In JPM and ors v. Nugent Care Society; GR v. Wirral Metropolitan Borough Council [2009] EWCA Civ 827, the Court of Appeal explained, for the first time, the significance of the landmark decisions in A v. Hoare and Lister v. Hesley Hall (see our Guidance Note on Hoare (also discussing Lister) by clicking here) in revolutionising the landscape for abuse claims in the UK. Abuse claims have led to a raft of increasingly expensive settlements in the US and it would seem that the UK is heading in the same direction (see for example the £5m claim against governors of a Jesuit school, previously reported here). The combined impact of Hoare and Lister is to make it much easier for abuse victims to bring claims where the abuse occurred many decades ago (typically in care homes or schools in the 1960s and 1970s).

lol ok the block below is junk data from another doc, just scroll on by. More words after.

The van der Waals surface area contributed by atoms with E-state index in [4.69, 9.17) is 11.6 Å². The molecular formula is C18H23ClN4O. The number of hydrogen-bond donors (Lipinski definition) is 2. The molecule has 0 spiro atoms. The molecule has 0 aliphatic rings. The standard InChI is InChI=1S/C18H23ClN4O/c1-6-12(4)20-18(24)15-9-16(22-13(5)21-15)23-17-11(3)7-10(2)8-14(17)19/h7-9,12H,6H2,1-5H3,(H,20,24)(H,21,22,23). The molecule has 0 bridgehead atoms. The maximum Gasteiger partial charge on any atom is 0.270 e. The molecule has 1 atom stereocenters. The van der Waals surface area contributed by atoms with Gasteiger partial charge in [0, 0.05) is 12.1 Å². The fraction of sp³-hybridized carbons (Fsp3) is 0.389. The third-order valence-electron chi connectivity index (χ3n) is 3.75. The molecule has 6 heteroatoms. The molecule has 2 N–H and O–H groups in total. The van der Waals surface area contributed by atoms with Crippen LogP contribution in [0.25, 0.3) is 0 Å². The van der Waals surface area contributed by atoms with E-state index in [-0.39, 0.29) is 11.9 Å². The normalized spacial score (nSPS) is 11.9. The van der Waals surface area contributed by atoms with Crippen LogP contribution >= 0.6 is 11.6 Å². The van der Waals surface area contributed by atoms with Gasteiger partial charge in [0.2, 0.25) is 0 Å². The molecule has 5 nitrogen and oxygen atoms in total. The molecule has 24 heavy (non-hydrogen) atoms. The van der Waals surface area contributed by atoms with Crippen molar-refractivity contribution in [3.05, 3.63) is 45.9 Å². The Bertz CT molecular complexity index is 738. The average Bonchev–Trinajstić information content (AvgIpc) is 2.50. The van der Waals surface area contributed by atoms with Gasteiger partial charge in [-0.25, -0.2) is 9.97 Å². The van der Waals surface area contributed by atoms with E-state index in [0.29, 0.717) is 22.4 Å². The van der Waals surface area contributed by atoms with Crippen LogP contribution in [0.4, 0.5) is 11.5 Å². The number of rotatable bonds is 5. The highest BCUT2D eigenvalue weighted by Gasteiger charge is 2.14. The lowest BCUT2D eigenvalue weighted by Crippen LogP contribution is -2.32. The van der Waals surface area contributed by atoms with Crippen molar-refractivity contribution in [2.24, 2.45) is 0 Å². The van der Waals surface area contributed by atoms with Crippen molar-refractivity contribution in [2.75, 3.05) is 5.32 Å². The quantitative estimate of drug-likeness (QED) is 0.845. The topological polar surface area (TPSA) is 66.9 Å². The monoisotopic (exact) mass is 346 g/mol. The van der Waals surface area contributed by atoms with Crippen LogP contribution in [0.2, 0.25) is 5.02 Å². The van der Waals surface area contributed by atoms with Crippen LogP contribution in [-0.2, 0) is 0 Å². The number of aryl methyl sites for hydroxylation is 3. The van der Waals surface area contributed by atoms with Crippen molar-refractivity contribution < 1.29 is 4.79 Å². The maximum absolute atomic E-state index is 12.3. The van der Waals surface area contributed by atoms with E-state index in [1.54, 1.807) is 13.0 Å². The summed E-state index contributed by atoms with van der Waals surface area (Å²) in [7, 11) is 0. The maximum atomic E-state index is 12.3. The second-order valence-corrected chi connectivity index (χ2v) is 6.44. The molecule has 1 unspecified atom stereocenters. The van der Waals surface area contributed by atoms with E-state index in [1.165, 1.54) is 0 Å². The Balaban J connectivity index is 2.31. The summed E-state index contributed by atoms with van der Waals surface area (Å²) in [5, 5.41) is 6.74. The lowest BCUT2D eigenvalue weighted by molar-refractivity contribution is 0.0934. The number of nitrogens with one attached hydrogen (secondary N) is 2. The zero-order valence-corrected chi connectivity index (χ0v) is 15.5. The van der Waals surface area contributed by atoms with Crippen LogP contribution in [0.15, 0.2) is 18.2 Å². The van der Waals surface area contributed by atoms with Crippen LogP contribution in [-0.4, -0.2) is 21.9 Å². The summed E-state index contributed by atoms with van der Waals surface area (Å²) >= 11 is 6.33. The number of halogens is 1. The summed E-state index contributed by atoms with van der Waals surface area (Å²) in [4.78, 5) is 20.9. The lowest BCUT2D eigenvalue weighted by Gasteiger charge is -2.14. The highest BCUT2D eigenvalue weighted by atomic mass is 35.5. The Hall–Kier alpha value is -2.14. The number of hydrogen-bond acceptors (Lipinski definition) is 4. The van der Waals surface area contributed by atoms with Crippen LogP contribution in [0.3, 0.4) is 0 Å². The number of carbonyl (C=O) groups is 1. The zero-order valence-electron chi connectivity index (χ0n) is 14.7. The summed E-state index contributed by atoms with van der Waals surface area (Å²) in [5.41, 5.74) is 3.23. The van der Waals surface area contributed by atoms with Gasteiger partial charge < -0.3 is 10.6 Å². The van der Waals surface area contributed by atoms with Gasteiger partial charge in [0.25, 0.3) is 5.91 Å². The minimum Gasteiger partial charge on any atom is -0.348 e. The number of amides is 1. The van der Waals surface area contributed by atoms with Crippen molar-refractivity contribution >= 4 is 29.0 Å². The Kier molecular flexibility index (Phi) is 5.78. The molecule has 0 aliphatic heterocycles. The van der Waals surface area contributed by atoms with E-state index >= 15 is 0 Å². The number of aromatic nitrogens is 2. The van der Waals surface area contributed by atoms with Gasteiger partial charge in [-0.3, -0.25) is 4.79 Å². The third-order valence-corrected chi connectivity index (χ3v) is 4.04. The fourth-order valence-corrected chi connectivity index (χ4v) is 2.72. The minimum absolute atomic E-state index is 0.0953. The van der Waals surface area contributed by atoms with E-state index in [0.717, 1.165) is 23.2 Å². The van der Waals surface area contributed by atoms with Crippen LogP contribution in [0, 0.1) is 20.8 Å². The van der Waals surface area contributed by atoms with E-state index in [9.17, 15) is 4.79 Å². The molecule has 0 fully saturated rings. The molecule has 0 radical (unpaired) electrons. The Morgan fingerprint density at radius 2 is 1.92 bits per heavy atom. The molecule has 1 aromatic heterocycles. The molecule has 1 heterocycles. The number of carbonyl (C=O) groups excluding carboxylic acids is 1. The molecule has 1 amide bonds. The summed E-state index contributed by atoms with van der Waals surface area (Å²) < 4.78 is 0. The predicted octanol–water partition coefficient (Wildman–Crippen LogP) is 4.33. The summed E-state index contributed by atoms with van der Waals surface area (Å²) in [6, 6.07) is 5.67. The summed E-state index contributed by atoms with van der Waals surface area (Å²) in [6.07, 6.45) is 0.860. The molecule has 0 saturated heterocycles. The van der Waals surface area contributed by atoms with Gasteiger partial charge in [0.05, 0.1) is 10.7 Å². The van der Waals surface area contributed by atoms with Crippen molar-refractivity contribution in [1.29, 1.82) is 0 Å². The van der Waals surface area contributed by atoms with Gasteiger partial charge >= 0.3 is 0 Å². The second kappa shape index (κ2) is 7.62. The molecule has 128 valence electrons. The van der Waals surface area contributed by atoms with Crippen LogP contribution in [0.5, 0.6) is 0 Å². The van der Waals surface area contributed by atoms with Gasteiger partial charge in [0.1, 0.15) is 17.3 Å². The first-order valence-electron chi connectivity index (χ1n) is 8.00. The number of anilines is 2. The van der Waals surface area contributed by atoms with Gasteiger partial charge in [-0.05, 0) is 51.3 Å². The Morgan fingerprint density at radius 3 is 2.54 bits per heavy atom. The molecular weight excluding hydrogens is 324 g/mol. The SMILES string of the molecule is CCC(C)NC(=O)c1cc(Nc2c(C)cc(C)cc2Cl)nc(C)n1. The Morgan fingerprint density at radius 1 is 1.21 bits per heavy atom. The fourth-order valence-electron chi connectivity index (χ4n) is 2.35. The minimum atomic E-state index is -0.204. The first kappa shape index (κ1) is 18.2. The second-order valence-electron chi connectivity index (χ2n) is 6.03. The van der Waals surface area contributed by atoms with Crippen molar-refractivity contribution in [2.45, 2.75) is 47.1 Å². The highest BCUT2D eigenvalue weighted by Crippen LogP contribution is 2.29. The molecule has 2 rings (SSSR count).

1. In this, the most recent of a string of abuse cases post Hoare, the Court of Appeal recognised that the environment was now much easier for victims of historic abuse to bring claims. The Court of Appeal commented that this was for the following reasons:
  2. The effect of Lister was that the claimant did not now need to establish systematic negligence on the part of the particular institution concerned, which is often difficult to prove. Instead, the claimant need merely establish that the institution was vicariously liable for the actions of the abuser, which is much easier to establish because the claimant need not prove that the institution was at fault in anyway.

The effect of Hoare was that the limitation period applicable to abuse claims could now be dis-applied by the exercise of the court's discretion. A crucial factor in exercising its discretion was that the claimant had been inhibited from bringing a claim due to the psychological injuries which had been suffered as a result of the abuse. This meant that, potentially, claims relating to abuse occurring decades ago could now proceed. The Court of Appeal's comments reflect the growing consensus that the effect of Hoare (compounded by Lister) is to turn abuse claims into a new long tail liability for institutions typically facing such claims and for the insurers of such institutions.